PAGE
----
ONE | SPRING 2014
KLAÏ ON KETNET WHAT IS TELIDJA LOOKING FOR WHEN SCOUTING FOR KIDS CONTENT?
GET A GRID WHAT'S THE BIG IDEA BEHIND GRID'S EXPANSION INTO ANIMATION?
CORDON BLEU ONE SERIES, TEN STORYLINES, FORTY CHARACTERS
HOW DO YOU COME TO BE WORKING FOR KETNET? I have a PhD in developmental psychology. I taught at university and also coordinated the programme on sexual health for young people and children at Sensoa, the Flemish centre of expertise in sexual health. In 2003 I did some consulting on Ketnet’s strategy for children, then Ketnet asked me to do a couple of assignments a year. In 2008, when I was getting into my forties, I thought about the next stage of my life and decided to leave the university and Sensoa and apply for a job at Ketnet. Now, I’m responsible for all programme acquisitions at Ketnet, I oversee animation co-productions, and I’m the channel’s expert on developmental psychology.
WHAT KIND OF CHANNEL IS KETNET? We air every day, from six in the morning to eight in the evening. We try to reach as many kids as possible, with programmes suitable up to 12 years of age. It is a channel for and with children, so the participation of children is very high. It’s a channel where heroes have a real place, and the heroes are the children’s friends. And Ketnet should be an experience rather than just a channel. Ketnet can be everywhere you want it to be.
WHAT IS THE IDEAL KETNET PROGRAMME? There is no ideal programme, because our target group is very IYVHK HUK KPMMLYLU[ WYVNYHTTLZ OH]L [V KV KPMMLYLU[ ZWLJPÄJ things. For me, programming is making a beautiful day for a JOPSK0[»ZUV[HIV\[SVVRPUNH[[OL[PTPUNHUKÄ[[PUNZVTL[OPUN PU:V[OLÄYZ[[OPUN0SVVRH[PZ[OLJVU[LU[
WHAT DO YOU LOOK FOR WHEN BUYING?
KETNET’S TELIDJA KLAÏ TALKS ABOUT WHAT SHE’S LOOKING FOR WHEN SCOUTING FOR CONTENT FOR VRT’S DEDICATED KIDS CHANNEL, AND WHAT THE TRENDS ARE IN CHILDREN’S PROGRAMMING. TEXT IAN MUNDELL PORTRAIT BART DEWAELE
There are a lot of programmes on the international market and it’s very easy to say what is not suitable for Ketnet. Programmes that are too aggressive, for example. Then there are gems, which are also easy to spot. For everything in between, we look to see if the Ketnet values are integrated, and if developmental level of the content is suitable for the target group. If there are any doubts we ask the children themselves. I have three schools where I can do focus groups. The children and I watch the programme and we have a focus discussion afterwards.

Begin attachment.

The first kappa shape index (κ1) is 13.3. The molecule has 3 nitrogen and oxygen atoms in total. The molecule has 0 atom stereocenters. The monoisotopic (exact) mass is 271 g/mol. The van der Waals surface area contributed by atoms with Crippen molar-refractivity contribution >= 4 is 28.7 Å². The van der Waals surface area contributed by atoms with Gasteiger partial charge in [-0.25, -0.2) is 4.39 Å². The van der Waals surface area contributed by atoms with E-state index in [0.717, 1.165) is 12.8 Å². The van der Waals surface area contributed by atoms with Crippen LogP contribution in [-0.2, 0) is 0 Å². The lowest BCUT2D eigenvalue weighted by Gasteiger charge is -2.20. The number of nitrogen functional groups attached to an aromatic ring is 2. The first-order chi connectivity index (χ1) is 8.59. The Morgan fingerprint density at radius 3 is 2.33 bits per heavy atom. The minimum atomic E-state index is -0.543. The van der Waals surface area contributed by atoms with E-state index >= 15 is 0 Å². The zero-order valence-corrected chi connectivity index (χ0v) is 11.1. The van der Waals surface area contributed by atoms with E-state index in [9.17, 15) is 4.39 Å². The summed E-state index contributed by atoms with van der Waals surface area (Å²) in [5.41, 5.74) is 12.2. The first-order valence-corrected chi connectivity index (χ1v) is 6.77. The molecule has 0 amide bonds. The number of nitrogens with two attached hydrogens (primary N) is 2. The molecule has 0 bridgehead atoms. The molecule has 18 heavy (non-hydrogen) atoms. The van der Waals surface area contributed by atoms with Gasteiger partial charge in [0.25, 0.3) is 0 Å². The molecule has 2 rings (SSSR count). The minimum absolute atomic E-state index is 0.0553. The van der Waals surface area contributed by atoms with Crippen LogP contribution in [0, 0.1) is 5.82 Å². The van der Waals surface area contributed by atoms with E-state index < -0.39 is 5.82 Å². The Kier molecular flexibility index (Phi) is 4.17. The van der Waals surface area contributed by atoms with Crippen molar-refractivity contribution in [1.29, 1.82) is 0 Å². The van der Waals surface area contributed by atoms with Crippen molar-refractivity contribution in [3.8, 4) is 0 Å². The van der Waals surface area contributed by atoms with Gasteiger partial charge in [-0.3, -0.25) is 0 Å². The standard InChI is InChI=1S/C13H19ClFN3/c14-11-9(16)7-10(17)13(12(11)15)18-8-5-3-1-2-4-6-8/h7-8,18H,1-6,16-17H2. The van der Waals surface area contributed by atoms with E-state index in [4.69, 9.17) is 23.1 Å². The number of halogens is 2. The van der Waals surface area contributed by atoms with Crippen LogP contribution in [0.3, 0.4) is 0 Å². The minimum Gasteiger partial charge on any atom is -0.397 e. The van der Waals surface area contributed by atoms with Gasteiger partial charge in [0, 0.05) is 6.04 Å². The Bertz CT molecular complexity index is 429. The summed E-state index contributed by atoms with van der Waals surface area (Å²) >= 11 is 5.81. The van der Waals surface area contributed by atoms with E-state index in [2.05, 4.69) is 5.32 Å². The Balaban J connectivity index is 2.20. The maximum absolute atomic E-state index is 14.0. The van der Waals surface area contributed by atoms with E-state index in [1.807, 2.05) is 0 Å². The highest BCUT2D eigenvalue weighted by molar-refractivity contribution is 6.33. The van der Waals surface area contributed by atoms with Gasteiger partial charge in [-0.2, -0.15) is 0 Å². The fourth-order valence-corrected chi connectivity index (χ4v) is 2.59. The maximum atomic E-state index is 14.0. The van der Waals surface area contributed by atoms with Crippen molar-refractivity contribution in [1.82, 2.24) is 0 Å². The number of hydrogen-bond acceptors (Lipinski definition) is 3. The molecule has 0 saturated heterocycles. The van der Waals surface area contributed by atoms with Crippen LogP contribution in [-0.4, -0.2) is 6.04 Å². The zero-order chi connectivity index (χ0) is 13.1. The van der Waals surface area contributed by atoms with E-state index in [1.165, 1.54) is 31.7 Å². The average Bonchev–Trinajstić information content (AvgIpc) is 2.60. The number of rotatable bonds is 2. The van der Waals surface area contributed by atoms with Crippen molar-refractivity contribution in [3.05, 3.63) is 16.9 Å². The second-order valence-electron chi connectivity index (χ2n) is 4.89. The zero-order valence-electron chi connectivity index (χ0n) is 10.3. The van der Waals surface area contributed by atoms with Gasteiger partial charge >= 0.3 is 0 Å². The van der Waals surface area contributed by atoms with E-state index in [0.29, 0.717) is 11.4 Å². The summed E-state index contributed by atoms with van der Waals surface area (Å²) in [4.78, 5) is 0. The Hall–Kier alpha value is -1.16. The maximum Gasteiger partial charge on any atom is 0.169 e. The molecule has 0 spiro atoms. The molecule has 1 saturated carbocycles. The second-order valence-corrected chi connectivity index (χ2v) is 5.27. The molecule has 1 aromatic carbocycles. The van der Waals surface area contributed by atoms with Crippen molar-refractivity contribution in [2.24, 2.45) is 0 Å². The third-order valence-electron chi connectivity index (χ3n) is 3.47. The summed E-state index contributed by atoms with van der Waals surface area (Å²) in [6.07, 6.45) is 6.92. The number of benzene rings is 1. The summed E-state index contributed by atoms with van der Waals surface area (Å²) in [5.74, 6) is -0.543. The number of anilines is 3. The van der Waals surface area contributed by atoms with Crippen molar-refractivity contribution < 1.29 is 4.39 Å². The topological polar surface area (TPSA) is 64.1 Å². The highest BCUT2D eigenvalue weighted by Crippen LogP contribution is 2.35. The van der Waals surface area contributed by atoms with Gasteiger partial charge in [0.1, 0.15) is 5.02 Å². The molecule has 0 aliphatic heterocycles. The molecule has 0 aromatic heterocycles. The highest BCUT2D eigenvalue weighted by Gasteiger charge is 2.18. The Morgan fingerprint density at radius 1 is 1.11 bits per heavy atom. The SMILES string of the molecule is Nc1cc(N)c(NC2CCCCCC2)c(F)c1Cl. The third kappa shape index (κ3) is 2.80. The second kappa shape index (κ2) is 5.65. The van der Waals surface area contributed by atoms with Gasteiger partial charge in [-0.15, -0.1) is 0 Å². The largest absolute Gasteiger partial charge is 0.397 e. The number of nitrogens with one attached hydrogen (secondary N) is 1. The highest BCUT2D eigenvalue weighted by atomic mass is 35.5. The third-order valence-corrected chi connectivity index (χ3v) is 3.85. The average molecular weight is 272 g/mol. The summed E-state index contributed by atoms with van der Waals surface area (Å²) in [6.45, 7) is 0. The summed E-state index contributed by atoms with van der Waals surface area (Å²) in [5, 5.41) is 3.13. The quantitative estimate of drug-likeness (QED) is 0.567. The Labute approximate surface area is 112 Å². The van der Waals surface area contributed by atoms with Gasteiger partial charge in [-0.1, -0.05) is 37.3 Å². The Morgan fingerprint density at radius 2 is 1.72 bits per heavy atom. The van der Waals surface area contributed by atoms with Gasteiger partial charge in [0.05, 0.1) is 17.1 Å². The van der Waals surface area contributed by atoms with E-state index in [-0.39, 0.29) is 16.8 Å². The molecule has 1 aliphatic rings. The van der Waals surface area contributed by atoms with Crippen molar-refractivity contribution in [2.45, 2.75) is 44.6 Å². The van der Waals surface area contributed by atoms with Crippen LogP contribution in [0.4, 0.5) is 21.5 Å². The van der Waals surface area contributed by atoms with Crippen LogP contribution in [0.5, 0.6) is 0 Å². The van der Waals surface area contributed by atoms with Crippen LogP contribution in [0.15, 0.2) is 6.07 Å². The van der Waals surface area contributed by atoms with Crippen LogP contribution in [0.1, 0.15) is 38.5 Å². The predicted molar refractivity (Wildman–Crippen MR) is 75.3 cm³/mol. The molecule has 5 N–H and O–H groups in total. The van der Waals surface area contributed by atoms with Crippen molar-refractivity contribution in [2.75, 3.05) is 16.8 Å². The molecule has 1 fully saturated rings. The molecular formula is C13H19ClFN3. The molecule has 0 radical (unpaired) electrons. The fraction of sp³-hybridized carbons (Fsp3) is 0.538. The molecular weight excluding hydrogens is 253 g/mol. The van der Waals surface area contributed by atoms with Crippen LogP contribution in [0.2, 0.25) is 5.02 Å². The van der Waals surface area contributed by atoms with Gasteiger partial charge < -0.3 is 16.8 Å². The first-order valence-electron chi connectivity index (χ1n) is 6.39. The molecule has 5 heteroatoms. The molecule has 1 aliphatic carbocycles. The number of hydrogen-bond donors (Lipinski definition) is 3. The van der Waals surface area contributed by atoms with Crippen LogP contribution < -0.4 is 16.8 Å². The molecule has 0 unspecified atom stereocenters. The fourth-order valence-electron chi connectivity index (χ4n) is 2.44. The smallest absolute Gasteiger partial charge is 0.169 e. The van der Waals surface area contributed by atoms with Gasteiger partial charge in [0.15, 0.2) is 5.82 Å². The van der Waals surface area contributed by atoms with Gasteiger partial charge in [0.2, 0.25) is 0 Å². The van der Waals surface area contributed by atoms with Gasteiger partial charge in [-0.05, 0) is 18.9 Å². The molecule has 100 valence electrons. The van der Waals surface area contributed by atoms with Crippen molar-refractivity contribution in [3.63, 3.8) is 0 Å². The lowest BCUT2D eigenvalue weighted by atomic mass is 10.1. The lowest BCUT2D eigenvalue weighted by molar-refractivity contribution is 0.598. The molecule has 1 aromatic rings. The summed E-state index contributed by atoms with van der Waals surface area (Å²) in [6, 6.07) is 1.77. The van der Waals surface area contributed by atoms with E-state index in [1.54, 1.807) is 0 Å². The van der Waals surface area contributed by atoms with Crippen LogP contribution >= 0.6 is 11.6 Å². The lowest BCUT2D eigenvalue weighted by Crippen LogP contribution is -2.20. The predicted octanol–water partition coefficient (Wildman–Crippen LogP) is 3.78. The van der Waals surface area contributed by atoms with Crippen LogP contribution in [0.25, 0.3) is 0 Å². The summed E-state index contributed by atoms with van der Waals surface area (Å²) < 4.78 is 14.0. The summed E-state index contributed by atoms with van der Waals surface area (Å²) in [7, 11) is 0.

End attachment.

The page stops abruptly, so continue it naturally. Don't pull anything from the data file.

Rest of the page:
WHERE DO CO-PRODUCTIONS FIT IN? Speaking of animation, we only co-produce if there is a Flemish studio involved. There are so many studios here doing so many good things that we have to divide up our money in order to support as many projects as possible. Even if we only give a little bit, it helps them create a concept and to go further.
WHAT TRENDS DO YOU SEE IN CHILDREN’S PROGRAMMING? There is a lot of pre-school programming on the market, but I don’t think demand from channels is driving that. Pre-schoolers like repetition, so we don’t need hundreds of series. But television is in crisis and people need to earn their money from other sources, such as merchandising, which works better with pre-school than with older children.
Meanwhile the number of Asian productions is growing fast. Before they would come to the European market through a European studio or co-producer, but now Asian producers are selling programmes themselves. Looking at content, we’ve had African themes, we’ve had animals, we’ve had zombies and witches, and now there is a lot of adventure and action on the market.
Telidja’s Flemish Favourites
AND FOR THE FUTURE?
KetnetKingSize Ketnet’s live show on weekend mornings produced by VRT. ‘A show based on participation of kids bringing children, hosts and other heroes together.’
Competition is growing, with more channels and more themed channels. That will change the market. Then the way of looking at programmes will change. With new technologies, such as mobile and on-demand, I don’t know what will happen with linear programmed channels in 10 years from now. L
KETNET’S PRIME STRATEGIC VALUES
NEXT TO SOME SECONDARY CONTENT VALUES
For and by children Heroes 360°
Adventurous Among friends Fantastic Real Humour Safe
Karrewiet Ketnet’s daily news programme for children. ‘Every day I’m amazed by how they manage to rethink the news for the child’s level.’
Heroes Four young ‘heroes’ invent challenges for each other. Produced by Ketnet and Hotel Hungaria. ‘It’s very funny, and very well-made.’ Dimitri A small bird discovers Africa for himself after being left behind in the migration. Produced by Beast Animation and Vivement Lundi. ‘It’s such high quality and so beautiful. And I have a weakness for stop-motion.’ Zingaburia A musical series in which the crew of the spaceship Zingaburia search for the holiday planet Azifrikameuropa. Produced by Bonka Circus. ‘It’s so weird and absurd, but really funny.’
GRID GETS ANIMATED TEXT IAN MUNDELL
PORTRAIT BART DEWAELE
WHEN JAN GOOSSEN WROTE IN GRID'S BUSINESS PLAN THAT THE COMPANY AIMED TO BECOME A SUCCESSFUL ANIMATION PRODUCER, HE WAS THINKING OF THE LONG TERM. 'I CERTAINLY DIDN'T EXPECT, THREE YEARS LATER, TO WIN A PRIZE FOR IT. THAT WOULD HAVE BEEN TOO AMBITIOUS,' HE SAYS. YET IN SEPTEMBER LAST YEAR JAN GOOSSEN AND MARK MERTENS WERE ON STAGE AT THE PRESTIGIOUS CARTOON FORUM IN TOULOUSE HAVING BEEN NAMED EUROPEAN ANIMATION PRODUCER OF THE YEAR.